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Mydee Lasquite

Written by: Mydee Lasquite

September 18, 2015

The Top Essential Skills of a Visual Designer: What Does it Take to Get to the Top?

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Visual design is a field with some of the highest paying jobs today due to the great demand for this particular skill set. The annual salary of a visual designer can range from $26, 076 to $59,603. If you prove to be of value and are able to climb the  corporate ladder, you can become a creative director and may just end up receiving an annual compensation between  $ 43, 032 and $ 154,488, which is highly dependent on what you can bring to the table.

A Visual Design post is a promising career and offers a lucrative future to the befitting candidate. However, one cannot be successful just by being able to connect lines and redirect symbols. Professionals in this particular field fulfill numerous and diverse positions with high demands for visual design, solution, and material craftsmanship. They are valued member of ad agencies, marketing departments, and creative studios.

A career in visual design requires a particular skill set that is constantly updated, challenged and honed. This kind of post cannot be left to chance or luck. Those seeking special roles in visual design within multi-networking corporations, organizations or publications must acquire essential skills before they can progress.

For aspiring designers who want to get ahead and have a brighter future in the design industry, here’s a list of pre-qualifications of the most demanded skills you need to stay ahead of your peers.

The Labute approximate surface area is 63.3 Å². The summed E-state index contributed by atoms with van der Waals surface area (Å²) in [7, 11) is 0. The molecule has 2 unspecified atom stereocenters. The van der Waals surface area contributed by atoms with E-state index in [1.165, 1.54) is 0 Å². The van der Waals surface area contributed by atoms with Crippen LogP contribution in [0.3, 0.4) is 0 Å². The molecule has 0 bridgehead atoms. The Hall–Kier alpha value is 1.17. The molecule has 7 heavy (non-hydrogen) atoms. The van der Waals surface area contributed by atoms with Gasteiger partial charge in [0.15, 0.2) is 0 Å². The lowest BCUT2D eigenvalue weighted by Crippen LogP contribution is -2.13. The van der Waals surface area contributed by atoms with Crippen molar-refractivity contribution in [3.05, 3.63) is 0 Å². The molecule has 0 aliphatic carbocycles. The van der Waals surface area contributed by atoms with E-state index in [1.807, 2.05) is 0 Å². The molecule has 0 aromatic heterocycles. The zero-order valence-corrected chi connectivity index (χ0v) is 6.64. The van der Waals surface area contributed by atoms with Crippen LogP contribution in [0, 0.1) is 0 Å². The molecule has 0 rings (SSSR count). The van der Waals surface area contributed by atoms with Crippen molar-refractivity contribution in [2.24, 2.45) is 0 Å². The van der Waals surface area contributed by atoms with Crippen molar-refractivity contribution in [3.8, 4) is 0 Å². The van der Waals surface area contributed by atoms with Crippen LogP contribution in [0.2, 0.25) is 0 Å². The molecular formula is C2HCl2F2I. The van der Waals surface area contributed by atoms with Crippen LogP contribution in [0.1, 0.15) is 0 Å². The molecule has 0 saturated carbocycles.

Junior or Low-Level Career

A junior designer post is an entry-level position. Most professionals employed in this area are usually fresh college graduates with exceptional talent in design creation and solutions. Most junior designers, will find themselves constantly being oriented, brain-trained, and drained by midlevel or senior designers who work in the company. In essence, they are at the bottom of the food chain and do what is asked of them. They rely heavily on senior directives and particulars before they can carry out their initiatives. At times, they may find themselves doing the leg work in a particular project.

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A low-level career in visual design is where you will find starting professionals who are still  searching for ground to stand on. They are directed by higher level employees are tasked with providing deliverables..

A junior designer’s basic qualification is creativity, software knowledge, and adaptability.

If you lack the knowledge and desire to offer something new, then you can’t be a member of a creative design team. It is a basic requirement for aspiring designers to have a sense of creativity that exceeds ordinary understanding.